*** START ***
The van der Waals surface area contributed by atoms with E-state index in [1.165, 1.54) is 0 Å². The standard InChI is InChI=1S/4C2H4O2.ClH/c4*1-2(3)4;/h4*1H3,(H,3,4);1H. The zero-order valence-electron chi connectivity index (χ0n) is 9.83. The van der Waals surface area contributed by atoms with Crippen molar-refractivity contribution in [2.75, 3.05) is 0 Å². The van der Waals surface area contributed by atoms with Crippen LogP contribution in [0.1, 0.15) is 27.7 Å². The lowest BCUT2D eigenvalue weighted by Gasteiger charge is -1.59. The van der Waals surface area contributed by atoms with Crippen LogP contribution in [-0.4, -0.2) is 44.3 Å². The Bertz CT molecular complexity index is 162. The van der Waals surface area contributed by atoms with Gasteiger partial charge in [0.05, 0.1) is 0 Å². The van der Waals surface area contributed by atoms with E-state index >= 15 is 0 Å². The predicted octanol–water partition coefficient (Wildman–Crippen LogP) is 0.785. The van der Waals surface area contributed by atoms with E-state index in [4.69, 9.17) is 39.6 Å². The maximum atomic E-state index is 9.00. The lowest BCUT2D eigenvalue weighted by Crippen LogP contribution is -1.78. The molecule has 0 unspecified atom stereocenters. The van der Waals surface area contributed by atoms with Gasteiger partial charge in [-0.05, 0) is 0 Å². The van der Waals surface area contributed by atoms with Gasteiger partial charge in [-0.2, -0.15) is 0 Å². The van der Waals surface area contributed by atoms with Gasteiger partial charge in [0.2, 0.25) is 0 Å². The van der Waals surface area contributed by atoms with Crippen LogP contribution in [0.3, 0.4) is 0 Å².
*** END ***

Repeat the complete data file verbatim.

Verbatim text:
The van der Waals surface area contributed by atoms with E-state index in [1.165, 1.54) is 0 Å². The standard InChI is InChI=1S/4C2H4O2.ClH/c4*1-2(3)4;/h4*1H3,(H,3,4);1H. The zero-order valence-electron chi connectivity index (χ0n) is 9.83. The van der Waals surface area contributed by atoms with Crippen molar-refractivity contribution in [2.75, 3.05) is 0 Å². The van der Waals surface area contributed by atoms with Crippen LogP contribution in [0.1, 0.15) is 27.7 Å². The lowest BCUT2D eigenvalue weighted by Gasteiger charge is -1.59. The van der Waals surface area contributed by atoms with Crippen LogP contribution in [-0.4, -0.2) is 44.3 Å². The Bertz CT molecular complexity index is 162. The van der Waals surface area contributed by atoms with Gasteiger partial charge in [0.05, 0.1) is 0 Å². The van der Waals surface area contributed by atoms with E-state index >= 15 is 0 Å². The predicted octanol–water partition coefficient (Wildman–Crippen LogP) is 0.785. The van der Waals surface area contributed by atoms with E-state index in [4.69, 9.17) is 39.6 Å². The maximum atomic E-state index is 9.00. The lowest BCUT2D eigenvalue weighted by Crippen LogP contribution is -1.78. The molecule has 0 unspecified atom stereocenters. The van der Waals surface area contributed by atoms with Gasteiger partial charge in [-0.05, 0) is 0 Å². The van der Waals surface area contributed by atoms with Gasteiger partial charge in [-0.2, -0.15) is 0 Å². The van der Waals surface area contributed by atoms with Gasteiger partial charge in [0.2, 0.25) is 0 Å². The van der Waals surface area contributed by atoms with Crippen LogP contribution in [0.3, 0.4) is 0 Å².